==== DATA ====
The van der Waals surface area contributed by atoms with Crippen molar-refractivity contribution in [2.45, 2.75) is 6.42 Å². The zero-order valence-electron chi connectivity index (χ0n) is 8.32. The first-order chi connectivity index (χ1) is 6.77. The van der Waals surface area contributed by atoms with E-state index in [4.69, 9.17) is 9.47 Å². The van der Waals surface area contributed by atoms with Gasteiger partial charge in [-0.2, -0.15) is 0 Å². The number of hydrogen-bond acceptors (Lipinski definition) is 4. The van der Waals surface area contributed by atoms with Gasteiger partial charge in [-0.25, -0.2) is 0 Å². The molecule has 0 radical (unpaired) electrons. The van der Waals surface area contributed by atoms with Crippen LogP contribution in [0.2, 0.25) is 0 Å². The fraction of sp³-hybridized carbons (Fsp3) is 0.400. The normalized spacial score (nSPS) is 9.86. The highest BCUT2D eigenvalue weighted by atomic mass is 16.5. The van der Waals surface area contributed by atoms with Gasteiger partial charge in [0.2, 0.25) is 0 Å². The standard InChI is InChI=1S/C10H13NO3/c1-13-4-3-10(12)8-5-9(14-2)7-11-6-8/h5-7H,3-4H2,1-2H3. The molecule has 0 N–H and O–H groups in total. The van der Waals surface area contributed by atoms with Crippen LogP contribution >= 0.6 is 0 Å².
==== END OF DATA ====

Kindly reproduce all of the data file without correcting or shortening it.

The van der Waals surface area contributed by atoms with Crippen molar-refractivity contribution in [2.45, 2.75) is 6.42 Å². The zero-order valence-electron chi connectivity index (χ0n) is 8.32. The first-order chi connectivity index (χ1) is 6.77. The van der Waals surface area contributed by atoms with E-state index in [4.69, 9.17) is 9.47 Å². The van der Waals surface area contributed by atoms with Gasteiger partial charge in [-0.2, -0.15) is 0 Å². The number of hydrogen-bond acceptors (Lipinski definition) is 4. The van der Waals surface area contributed by atoms with Gasteiger partial charge in [-0.25, -0.2) is 0 Å². The molecule has 0 radical (unpaired) electrons. The van der Waals surface area contributed by atoms with Crippen LogP contribution in [0.2, 0.25) is 0 Å². The fraction of sp³-hybridized carbons (Fsp3) is 0.400. The normalized spacial score (nSPS) is 9.86. The highest BCUT2D eigenvalue weighted by atomic mass is 16.5. The van der Waals surface area contributed by atoms with Gasteiger partial charge in [0.2, 0.25) is 0 Å². The standard InChI is InChI=1S/C10H13NO3/c1-13-4-3-10(12)8-5-9(14-2)7-11-6-8/h5-7H,3-4H2,1-2H3. The molecule has 0 N–H and O–H groups in total. The van der Waals surface area contributed by atoms with Crippen LogP contribution >= 0.6 is 0 Å².